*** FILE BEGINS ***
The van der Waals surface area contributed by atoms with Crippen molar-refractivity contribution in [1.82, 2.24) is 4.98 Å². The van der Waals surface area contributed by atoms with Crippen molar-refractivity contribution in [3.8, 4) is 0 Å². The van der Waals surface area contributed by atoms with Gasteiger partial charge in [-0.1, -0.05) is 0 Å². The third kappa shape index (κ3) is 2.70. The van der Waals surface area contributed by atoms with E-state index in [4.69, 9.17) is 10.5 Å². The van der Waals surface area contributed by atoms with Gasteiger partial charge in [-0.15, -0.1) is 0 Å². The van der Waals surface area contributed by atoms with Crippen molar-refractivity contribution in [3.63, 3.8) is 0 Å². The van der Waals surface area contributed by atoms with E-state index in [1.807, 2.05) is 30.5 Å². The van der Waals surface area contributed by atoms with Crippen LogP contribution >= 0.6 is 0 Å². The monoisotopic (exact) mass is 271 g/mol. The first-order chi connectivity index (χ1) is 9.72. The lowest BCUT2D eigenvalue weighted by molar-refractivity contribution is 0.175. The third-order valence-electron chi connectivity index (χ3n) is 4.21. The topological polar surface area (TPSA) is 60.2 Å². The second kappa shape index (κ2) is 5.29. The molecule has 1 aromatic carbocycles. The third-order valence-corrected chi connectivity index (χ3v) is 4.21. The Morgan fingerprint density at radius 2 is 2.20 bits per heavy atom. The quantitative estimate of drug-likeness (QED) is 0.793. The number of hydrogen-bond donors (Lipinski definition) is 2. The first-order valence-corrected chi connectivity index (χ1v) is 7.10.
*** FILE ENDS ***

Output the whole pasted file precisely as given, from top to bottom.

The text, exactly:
The van der Waals surface area contributed by atoms with Crippen molar-refractivity contribution in [1.82, 2.24) is 4.98 Å². The van der Waals surface area contributed by atoms with Crippen molar-refractivity contribution in [3.8, 4) is 0 Å². The van der Waals surface area contributed by atoms with Gasteiger partial charge in [-0.1, -0.05) is 0 Å². The third kappa shape index (κ3) is 2.70. The van der Waals surface area contributed by atoms with E-state index in [4.69, 9.17) is 10.5 Å². The van der Waals surface area contributed by atoms with Gasteiger partial charge in [-0.15, -0.1) is 0 Å². The van der Waals surface area contributed by atoms with Crippen molar-refractivity contribution in [3.63, 3.8) is 0 Å². The van der Waals surface area contributed by atoms with E-state index in [1.807, 2.05) is 30.5 Å². The van der Waals surface area contributed by atoms with Crippen LogP contribution >= 0.6 is 0 Å². The monoisotopic (exact) mass is 271 g/mol. The first-order chi connectivity index (χ1) is 9.72. The lowest BCUT2D eigenvalue weighted by molar-refractivity contribution is 0.175. The third-order valence-electron chi connectivity index (χ3n) is 4.21. The topological polar surface area (TPSA) is 60.2 Å². The second kappa shape index (κ2) is 5.29. The molecule has 1 aromatic carbocycles. The third-order valence-corrected chi connectivity index (χ3v) is 4.21. The Morgan fingerprint density at radius 2 is 2.20 bits per heavy atom. The quantitative estimate of drug-likeness (QED) is 0.793. The number of hydrogen-bond donors (Lipinski definition) is 2. The first-order valence-corrected chi connectivity index (χ1v) is 7.10.